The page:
A: No. There are many other bees and insects that are important for pollinating our orchards and crops, e.g. bumble bees (Bombus spp.) and solitary bees. There are over 25, 000 different species of bee in the world and many of them are under threat. In the UK, of the 254 species of wild bee (solitary and bumble bees), 25% are in the Red Data Book of endangered species. About 80% of the food on the supermarket shelves is there because bees have pollinated crops -- without bees we would starve!

Q: I have heard that solitary bees and bumble bees are good pollinators for my garden. How can I encourage them to nest in my garden?
A: Just as you put out nest boxes for birds, you can put out nest boxes for bees. Many species of solitary bee live in tunnels in old wood or in the hollowed out stems of plants.
Here is a selection of nest boxes that we sell in our online bookshop.

Bug boxsolitary beehivebumble bee nester
Bug boxSolitary Bee hiveBumble Bee Nester

Ideally these boxes should be placed in a sunny spot, and the bug box for example can be hung at eye-level, (e.g. under the eaves of a garden shed is ideal). Planting flowers to attract bees will also help, for instants early flowering heather and flowering currant, lavender, sage, catmint, stonecrop, toadflax and fruit trees. Weeds are good for bees too (dandelion, daisy, deadnettle).
Book: Making nests for Bumble Bees
You could also try making your own nestboxes for bumble bees. A small book explaining how to make bumble bee nest boxes is available from our online shop. Bumble bees often nest underground in old mouse nests or compost heaps.

 

Q: I have seen small bees making holes in my wall. Should I worry?
A: These are solitary bees and it depends on the species of bee whether they will damage your wall. Most mason bees (e.g. Osmia rufa) nest in pre-existing cavities and do not harm the walls. However, there are 'true' masonry bees, e.g. Colletes daviesanus, that tunnel into soft mortar and can do damage, especially in old walls. If you have bees in your wall you could tempt them away from the wall by putting out artificial nests for them - they oftenLeaflet: A guide to Solitary bees in the garden prefer these nice clean tubes. For more information on solitary bees, see our guide below.

Q: Do solitary bees sting?
A: Like almost all female bees, solitary bees do have a sting, but they are
not aggressive and are very unlikely to sting unless you handle them very roughly. Honey bees have a large store of honey to protect, which is why they sting to defend their homes; solitary bees do not have these stores.

Q: Do bumble bees make honey?
A: Yes, but not as much as honey bees and not in collectable quantities. Bumble bees have annual colonies, a queen starting afresh each spring, so there is no need for them to store large amounts of honey over winter.
Click here for a free information leaflet on Bumble BeesBumble Bee Leaflet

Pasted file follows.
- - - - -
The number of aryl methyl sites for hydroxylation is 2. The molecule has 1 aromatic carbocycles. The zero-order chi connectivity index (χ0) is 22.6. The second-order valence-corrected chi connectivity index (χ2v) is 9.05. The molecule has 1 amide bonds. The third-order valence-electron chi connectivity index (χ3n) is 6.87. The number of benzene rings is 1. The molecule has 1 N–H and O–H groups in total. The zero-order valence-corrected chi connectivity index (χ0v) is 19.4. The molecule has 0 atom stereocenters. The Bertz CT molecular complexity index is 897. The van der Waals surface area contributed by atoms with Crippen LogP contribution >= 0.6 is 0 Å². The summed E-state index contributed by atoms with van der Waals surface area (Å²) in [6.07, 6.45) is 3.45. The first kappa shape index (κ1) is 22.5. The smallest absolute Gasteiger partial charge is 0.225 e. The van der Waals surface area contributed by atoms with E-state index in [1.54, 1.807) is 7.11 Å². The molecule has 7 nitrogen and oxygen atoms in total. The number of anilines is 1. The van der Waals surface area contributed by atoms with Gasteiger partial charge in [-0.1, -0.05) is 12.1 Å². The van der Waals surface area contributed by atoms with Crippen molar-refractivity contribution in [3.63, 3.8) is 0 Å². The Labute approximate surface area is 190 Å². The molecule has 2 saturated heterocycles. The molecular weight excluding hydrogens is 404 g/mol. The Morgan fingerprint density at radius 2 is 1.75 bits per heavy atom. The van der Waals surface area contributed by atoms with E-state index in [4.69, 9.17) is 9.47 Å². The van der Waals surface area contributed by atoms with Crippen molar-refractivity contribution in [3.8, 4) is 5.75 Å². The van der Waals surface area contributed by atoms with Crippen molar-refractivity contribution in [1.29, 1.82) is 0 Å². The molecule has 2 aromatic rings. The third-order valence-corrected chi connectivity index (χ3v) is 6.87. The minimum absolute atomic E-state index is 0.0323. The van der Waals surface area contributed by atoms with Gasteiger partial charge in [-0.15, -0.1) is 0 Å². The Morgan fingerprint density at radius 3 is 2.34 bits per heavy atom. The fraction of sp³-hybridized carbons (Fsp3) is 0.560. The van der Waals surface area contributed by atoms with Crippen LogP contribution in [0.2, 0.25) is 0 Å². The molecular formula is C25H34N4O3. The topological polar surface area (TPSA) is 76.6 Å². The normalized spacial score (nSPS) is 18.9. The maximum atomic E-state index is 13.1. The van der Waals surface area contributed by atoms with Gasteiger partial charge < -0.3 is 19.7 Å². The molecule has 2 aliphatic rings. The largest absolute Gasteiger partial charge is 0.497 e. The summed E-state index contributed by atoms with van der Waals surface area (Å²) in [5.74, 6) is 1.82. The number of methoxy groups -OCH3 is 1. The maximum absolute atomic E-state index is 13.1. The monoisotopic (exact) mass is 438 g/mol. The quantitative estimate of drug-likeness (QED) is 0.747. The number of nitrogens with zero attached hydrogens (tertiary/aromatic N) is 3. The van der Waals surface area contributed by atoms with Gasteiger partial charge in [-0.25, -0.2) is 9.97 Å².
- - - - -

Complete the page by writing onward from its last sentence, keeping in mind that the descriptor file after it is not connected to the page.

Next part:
Q: Honey bees die after stinging, do bumble bees die also?
A: No. Honey bee workers (non-reproducing females) have barbs on the sting that get stuck in the victim's skin. As the bee struggles to free itself, the sting and venom sac are pulled out of the bee, resulting in death. Bumble bees do not have barbed stings and can sting many times if they want to. However, bumble bees are not aggressive and only sting if provoked.

Q: What are cuckoo bumble bees?
A: Just like cuckoo birds, bumble bees have cuckoo bees that look very similar to bumble bees and take over their nests. Cuckoo bumble bees are a subgenus of Bombus (true bumble bees) of the species Psithyrus. In some species the psithyrus female cohabits with the true bumblebee queen, but in other the host queen is killed by the psithyrus female.
When a psithyrus female enters the bumble bee nest, she hides in the nest material for several hours until she picks up the nest smell and is accepted by the bumble bees when she emerges from hiding. The Psithyrus bee follows the bumble bee queen around eating any eggs she lays, before laying her own eggs.


Q: I saw a large bumble bee covered with mites or parasites. What are they and do they harm the bee?
A: In early spring, queen bumble bees are often seen with large numbers of mites (Parasitellus fucorum). These mites live on the queen when she hibernates over winter and stay with her until she founds her new nest in spring. Here they scavenge on food debris, bee faeces and possibly stored pollen. Some mites drop off the queen when she is foraging on a flower to wait for another bumble bee to hitch a ride to a nest. The mite does not actually feed on the bee itself, and so apart from the extra load carried by the bee, it does no harm. Bumble bees are parasitized by other mites that suck their haemolymph (blood) and nematode worms that do harm the bees.Bombus pascuorum

Q: How many species of bumble bee are there?
A: Bumble bees are temperate climate insects and there are about 300 species in the temperate zones of the world. The UK had 25 species but 3 are already extinct and many more are threatened. Bumble bees, like many species, are under threat because of changes in farming practices, pesticides and destruction of their nest sites. These insects are important pollinators and should be conserved. In the UK, of the 254 species of wild bee (solitary and bumble bees), 25% are in the Red Data Book of endangered species.

Q: When did we start keeping bees for honey?